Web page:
23rd Jan 2019 5:00pm-7:00pm

Grand Parade, G4


The evidence of afterlives: descendant histories of the Great War

Professor Michael Roper (University of Essex)

All welcome from inside and outside the university, no need to book. Drinks at 5pm for a 5:30 start.

In 2011 I began a study of the First World War’s impact on British children growing up during the 1920s and 30s, based on interviews with women and men in their late eighties and nineties. The project has generated a host of questions about the uses of oral testimony in researching inter-generational relationships with which I am still grappling. After all, my participants were not eye witnesses to the First World War; their war was the Second World War, and I was asking them about the impact of events before their time. Their memories were shaped by ageing and contemporary narratives and commemorations of the First World War, not least those surrounding the Centenary. It seemed impossible to unpick the elements of fantasy, miss-remembering and re-remembering. At the same time, however, when interviewing I sometimes experienced a powerful sense of time being telescoped, of momentarily being pulled back into a past before my own and forming vivid images of my now elderly interviewees as children. As I reflect on the evidence of afterlives, I have tried to consider oral history as a form of communication that takes place not just by word but in gestures, objects and enactments. Revealing present discontents and desires, at the same time the participants resuscitate fragments of emotion-laden experience from the past and introduce them into the present.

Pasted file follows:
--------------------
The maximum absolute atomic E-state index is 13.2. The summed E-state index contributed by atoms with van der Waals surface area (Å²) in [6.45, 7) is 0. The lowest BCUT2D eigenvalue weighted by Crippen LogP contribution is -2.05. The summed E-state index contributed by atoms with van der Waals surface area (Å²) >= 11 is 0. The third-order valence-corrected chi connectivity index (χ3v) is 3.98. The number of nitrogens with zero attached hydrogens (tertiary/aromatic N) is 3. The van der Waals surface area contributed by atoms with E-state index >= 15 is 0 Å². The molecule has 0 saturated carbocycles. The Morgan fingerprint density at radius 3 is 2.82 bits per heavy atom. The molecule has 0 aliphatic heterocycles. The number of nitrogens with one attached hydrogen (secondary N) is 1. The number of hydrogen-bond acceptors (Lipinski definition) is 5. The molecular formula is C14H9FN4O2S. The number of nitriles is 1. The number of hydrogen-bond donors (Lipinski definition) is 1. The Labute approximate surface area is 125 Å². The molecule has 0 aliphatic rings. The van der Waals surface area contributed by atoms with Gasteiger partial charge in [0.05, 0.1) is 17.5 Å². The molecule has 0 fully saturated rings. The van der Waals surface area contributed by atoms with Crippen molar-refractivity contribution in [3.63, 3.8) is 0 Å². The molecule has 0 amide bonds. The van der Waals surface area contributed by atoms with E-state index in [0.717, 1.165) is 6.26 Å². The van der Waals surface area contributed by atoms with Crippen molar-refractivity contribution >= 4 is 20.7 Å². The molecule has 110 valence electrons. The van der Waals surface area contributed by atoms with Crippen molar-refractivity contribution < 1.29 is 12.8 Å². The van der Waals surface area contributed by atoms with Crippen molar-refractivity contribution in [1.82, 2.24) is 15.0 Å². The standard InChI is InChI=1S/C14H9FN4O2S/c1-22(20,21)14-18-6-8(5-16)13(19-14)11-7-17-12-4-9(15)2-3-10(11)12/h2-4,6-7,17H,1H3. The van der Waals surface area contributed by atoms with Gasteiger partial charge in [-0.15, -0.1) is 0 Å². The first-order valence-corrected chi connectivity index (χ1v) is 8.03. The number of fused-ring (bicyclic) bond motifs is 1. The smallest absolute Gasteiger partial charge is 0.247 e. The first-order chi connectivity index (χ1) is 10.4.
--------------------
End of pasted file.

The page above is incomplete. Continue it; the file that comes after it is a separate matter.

Michael Roper is a social and cultural historian of twentieth-century Britain based in the Sociology Department at the University of Essex. He has published on the histories of war, masculinity and subjectivity, the history of psychoanalysis, and the uses of psychoanalysis in historical research. His book The Secret Battle. Emotional Survival in the Great War was published in 2009. Supported by a Leverhulme Trust Fellowship, he is writing a book about afterlives of the Great War, based on interviews and reminiscence work with descendants in Britain and Germany, and research on three generations of the Roper family in Australia. He is a Co-investigator in the Arts and Humanities Research Council/Heritage Lottery Fund Engagement Centre, ‘Everyday Lives in War’, which supports community research on the First World War.